Yet another study in the Oxford Review of Education summarized its findings this way:
Among the many disadvantages suffered by children looked after by local authorities, low educational achievement probably has the most serious consequences for their future life chances. This article reviews research over nearly twenty years which consistently shows that children in residential and foster care fall progressively behind those living with their own families and leave school with few qualifications, if any...  [T]his and other consumer studies indicate that at present the care system is more likely to put additional obstacles in their way than to make any particular effort to compensate for their earlier disadvantages.
Now, it might be argued that these kids aren't likely to have as good outcomes as children of families not found by a child welfare agency to have neglected or abused their children.  That is, maybe the deficits the foster care kids have aren't due to foster care but to their traumatic previous lives. But it turns out it's specifically foster care that's the culprit, at least in the psychological deficits foster kids demonstrate.  A 2006 study reported in Development and Psychopathology compared kids in three separate groups:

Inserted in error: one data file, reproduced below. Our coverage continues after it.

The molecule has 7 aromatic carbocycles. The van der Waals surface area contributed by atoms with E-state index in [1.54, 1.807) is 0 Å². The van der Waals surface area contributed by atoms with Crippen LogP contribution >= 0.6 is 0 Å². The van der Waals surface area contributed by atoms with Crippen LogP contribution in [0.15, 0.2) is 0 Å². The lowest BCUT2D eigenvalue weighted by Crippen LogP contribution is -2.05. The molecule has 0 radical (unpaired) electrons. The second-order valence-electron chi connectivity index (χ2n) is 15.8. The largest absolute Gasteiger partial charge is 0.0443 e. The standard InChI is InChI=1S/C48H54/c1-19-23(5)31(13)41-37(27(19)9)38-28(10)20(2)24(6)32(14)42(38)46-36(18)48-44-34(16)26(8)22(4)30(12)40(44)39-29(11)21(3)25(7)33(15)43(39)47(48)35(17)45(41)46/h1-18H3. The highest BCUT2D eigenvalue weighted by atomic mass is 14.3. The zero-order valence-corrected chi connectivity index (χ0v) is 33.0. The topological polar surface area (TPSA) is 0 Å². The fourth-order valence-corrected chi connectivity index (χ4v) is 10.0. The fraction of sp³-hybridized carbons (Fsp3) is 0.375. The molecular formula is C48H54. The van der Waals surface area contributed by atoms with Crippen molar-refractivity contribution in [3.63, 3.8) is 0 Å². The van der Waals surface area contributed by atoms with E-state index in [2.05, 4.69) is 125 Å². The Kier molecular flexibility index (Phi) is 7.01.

children who experienced foster care, those who were maltreated but remained in the home, and children who had not experienced foster care or maltreatment despite their similarly at-risk demographic characteristics.
Once again, psychological functioning was negatively affected specifically by foster care.  The results suggest that foster care, more than other demographic factors associated with negative outcomes for kids, produced bad results.
In the current sample, children placed in out of home care exhibited significant behavior problems in comparison to children who received adequate care, and using the same pre- and postplacement measure of adaptation, foster care children showed elevated levels of behavior problems following release from care. Similarly, children placed into unfamiliar foster care showed higher levels of internalizing problems compared with children reared by maltreating caregivers, children in familiar care, and children who received adequate caregiving.